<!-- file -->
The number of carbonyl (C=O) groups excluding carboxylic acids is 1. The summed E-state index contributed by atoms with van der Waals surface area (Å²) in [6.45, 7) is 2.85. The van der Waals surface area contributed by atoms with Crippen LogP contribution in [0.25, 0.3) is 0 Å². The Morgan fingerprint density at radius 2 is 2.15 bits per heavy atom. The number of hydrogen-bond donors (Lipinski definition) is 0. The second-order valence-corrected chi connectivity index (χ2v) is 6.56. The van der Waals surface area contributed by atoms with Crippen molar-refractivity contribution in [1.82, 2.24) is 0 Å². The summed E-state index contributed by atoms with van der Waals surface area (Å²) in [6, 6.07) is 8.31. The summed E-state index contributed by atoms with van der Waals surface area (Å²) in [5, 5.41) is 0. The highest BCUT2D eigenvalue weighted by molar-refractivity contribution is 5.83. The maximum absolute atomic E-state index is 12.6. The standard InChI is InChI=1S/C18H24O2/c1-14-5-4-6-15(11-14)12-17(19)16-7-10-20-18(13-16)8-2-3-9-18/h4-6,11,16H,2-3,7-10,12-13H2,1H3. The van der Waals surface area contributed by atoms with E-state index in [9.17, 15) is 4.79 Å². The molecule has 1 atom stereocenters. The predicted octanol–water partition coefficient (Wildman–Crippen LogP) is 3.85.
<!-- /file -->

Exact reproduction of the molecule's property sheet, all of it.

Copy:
The number of carbonyl (C=O) groups excluding carboxylic acids is 1. The summed E-state index contributed by atoms with van der Waals surface area (Å²) in [6.45, 7) is 2.85. The van der Waals surface area contributed by atoms with Crippen LogP contribution in [0.25, 0.3) is 0 Å². The Morgan fingerprint density at radius 2 is 2.15 bits per heavy atom. The number of hydrogen-bond donors (Lipinski definition) is 0. The second-order valence-corrected chi connectivity index (χ2v) is 6.56. The van der Waals surface area contributed by atoms with Crippen molar-refractivity contribution in [1.82, 2.24) is 0 Å². The summed E-state index contributed by atoms with van der Waals surface area (Å²) in [6, 6.07) is 8.31. The summed E-state index contributed by atoms with van der Waals surface area (Å²) in [5, 5.41) is 0. The highest BCUT2D eigenvalue weighted by molar-refractivity contribution is 5.83. The maximum absolute atomic E-state index is 12.6. The standard InChI is InChI=1S/C18H24O2/c1-14-5-4-6-15(11-14)12-17(19)16-7-10-20-18(13-16)8-2-3-9-18/h4-6,11,16H,2-3,7-10,12-13H2,1H3. The van der Waals surface area contributed by atoms with E-state index in [9.17, 15) is 4.79 Å². The molecule has 1 atom stereocenters. The predicted octanol–water partition coefficient (Wildman–Crippen LogP) is 3.85.